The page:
“Objects in the heavens (the celestial sphere) move in circular motion, without any external force compelling them to do so. Objects on Earth (the terrestrial sphere) move in straight lines unless forced to move in a curve.
First, although most commoners think that the Earth is flat, it is indeed spherical. You know. Round like a ball. It only appears to be flat because it is so large. The Earth is in the center of the universe. It is surrounded by the celestial sphere, where lie the sun, the moons, all of the planets and the stars. All of these celestial bodies circle the Earth. The apparent motions of the fixed stars and planets are accounted for by the fact that they are embedded in rotating spheres made of an aetherial, transparent fifth element (quintessence), like jewels set in orbs. The fixed stars do not change their positions relative to one another because they are on the surface of this single starry sphere.
The stars, Sun, Moon, and planets are all made of fire. But whilst the stars are fastened on a revolving crystal sphere like nails or studs, the Sun, Moon, and planets, and also the Earth, all just ride on air like leaves because of their breadth. And whilst the fixed stars are carried around in a complete circle by the stellar sphere, the Sun, Moon, and planets do not revolve under the Earth between setting and rising again like the stars do, but rather on setting they go laterally around the Earth like a cap turning halfway around the head until they rise again.”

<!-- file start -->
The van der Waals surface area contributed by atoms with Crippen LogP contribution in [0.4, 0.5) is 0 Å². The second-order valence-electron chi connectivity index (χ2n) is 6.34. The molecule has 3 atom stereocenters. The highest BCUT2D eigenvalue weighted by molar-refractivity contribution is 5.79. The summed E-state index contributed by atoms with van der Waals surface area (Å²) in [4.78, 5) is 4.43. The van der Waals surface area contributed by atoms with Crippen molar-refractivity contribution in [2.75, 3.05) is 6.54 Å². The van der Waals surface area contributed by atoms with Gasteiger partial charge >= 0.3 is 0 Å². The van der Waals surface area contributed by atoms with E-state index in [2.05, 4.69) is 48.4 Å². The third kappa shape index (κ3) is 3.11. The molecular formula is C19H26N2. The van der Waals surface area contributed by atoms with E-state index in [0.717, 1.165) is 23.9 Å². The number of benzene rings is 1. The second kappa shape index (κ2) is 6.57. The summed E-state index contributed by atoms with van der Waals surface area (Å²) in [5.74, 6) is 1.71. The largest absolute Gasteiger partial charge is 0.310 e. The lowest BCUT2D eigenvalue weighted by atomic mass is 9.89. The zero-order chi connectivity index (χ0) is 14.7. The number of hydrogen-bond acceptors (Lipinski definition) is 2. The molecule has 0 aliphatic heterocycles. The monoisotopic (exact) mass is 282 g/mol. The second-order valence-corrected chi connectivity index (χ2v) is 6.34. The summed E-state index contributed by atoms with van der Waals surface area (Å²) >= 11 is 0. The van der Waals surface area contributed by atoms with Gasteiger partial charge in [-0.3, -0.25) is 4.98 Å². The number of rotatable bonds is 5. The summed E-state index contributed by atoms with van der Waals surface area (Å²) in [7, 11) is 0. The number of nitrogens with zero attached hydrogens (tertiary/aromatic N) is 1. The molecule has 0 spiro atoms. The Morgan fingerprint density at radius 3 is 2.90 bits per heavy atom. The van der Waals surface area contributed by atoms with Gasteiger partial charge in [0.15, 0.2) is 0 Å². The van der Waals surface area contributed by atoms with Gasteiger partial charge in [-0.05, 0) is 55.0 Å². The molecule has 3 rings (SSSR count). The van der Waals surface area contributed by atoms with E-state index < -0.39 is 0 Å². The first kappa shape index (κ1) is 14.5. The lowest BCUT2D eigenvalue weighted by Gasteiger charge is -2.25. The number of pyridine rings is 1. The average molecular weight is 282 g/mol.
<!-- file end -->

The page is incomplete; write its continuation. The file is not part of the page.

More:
“To the motion of non-living things, such as a stone dropped from the hand, is explained by two principles; Natural Motion and Violent Motion.”
“The 4 elements [earth, air, fire and water] tend to seek their natural place in the order of things. So earth moves downwards most strongly, water flows downwards too, but not so strongly, since a stone will fall through water. In contrast, air moves up (bubbles in water), and fire goes upwards most strongly of all since it shoots upward through air. Most materials that you see around you are mixtures of elements. For example, wood has both earth and air in it, since it does not sink in water.
Natural motion causes undisturbed inanimate objects to travel in a straight line either toward the center of the Earth or away from it. Left undisturbed, a pure Earth would consist of an inner ball of earth surrounded by a shell of water over which would be a layer of air and above all would be an outer layer of fire.”
“Things also move because they are pushed. A stone’s natural tendency, if left alone and unsupported, is to fall, but we can lift it, or even throw it through the air. We call such forced motion “violent” motion as opposed to “natural” motion. The term “violent” just means that some external force is applied to it.